No High Court action over Bono's Clarence Hotel expansion
A HIGH Court action over the refusal of a €150m plan to transform Dublin's Clarence Hotel, whose owners include U2's Bono and the Edge, is not going ahead.
Last August, lawyers for the Clarence Partnership, whose shareholders are listed as Bono, his wife Ali Hewson, The Edge, financier Derek Quinlan, and developer Paddy McKillen, got High Court permission to challenge Dublin City Council's refusal to a extend the life of a redevelopment planning permission which was obtained five years ago.
Permission was granted for a €150m plan to transform the four-star 44-bedroom premises into an eight-storey, 141-bedroom, five-star hotel and spa, with a new restaurant, bar and fresh food market. It was designed by renowned British architect Norman Foster.
Last March, the partnership sought to extend the the duration of the existing planning permission which is required to be renewed on a five yearly basis.
The council's refusal was on the grounds that the proposed eight-storey building exceeded the maximum height permissible at the location on Wellington Quay under the Dublin City Development Plan.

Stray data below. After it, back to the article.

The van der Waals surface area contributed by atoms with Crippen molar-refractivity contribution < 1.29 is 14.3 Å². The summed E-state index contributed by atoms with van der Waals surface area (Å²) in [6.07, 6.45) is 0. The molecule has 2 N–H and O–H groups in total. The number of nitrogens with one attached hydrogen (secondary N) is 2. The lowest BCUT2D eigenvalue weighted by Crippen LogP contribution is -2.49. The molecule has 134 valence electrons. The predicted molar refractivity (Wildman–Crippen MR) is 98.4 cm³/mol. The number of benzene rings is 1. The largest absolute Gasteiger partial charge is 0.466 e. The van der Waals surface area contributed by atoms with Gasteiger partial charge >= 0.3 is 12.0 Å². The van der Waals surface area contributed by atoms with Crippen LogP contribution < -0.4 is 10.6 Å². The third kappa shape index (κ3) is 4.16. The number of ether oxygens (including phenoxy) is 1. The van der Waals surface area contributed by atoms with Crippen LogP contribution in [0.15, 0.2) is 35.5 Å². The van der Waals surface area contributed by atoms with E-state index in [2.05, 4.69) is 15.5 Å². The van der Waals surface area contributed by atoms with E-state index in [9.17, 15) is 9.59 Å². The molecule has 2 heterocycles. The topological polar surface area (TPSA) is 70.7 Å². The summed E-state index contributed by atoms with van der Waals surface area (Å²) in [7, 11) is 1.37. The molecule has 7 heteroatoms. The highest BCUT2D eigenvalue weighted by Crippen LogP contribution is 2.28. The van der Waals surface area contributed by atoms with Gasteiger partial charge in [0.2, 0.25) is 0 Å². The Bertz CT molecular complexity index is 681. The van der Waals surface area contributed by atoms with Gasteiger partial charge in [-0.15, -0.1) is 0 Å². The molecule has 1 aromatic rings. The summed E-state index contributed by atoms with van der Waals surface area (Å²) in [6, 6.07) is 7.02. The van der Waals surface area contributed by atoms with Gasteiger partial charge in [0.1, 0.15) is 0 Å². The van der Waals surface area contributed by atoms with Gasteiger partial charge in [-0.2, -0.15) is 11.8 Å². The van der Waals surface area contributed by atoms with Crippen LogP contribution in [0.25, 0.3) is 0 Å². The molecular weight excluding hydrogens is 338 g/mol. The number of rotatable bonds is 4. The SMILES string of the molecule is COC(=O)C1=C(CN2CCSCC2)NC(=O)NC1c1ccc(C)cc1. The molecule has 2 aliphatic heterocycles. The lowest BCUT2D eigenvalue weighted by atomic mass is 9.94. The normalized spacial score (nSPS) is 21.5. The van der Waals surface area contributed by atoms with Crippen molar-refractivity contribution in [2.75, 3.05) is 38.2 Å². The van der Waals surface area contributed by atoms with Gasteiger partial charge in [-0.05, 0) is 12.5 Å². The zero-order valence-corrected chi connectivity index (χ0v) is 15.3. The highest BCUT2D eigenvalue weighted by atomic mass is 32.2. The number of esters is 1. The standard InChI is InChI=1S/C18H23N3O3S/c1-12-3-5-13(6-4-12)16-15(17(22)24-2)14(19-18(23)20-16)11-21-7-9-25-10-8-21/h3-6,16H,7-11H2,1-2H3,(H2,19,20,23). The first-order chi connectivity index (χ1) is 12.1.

Today, when the action was briefly mentioned before the High Court, John Gallagher SC, for the council, said the partnership was not proceeding with the case, and with the consent of both parties the matter could be struck out.
No order for costs was required, counsel added.
Last August, the court heard the ambitious project for the hotel, which backs on to Essex Street in Temple Bar, had been shelved in 2009 because of economic circumstances beyond the control of the partnership.
It was argued the council was obliged to extend the life of the planning permission if it was satisfied there were considerations of a commercial, economic or technical nature beyond the control of the applicant which militated against commencement of work.
After an extension of the permission was sought, the council asked for further information to demonstrate that the height of the proposed development, which includes an elliptical, flying saucer-like roof known as a “skycatcher”, was in accordance with the city development plan.
Following the partnership’s response, the council refused the application to extend the permission because the proposed new eight-storeys exceeded the maximum height permissible at the location under the development plan.
The partnership claimed the regulations governing residential development curtail heights to six storeys and to seven storey for office development. The plan did not curtail the height of a hotel but the council’s planning officer had considered that a hotel was akin to a commercial development.
It was argued the council had erred in law in interpreting the maximum permissible height.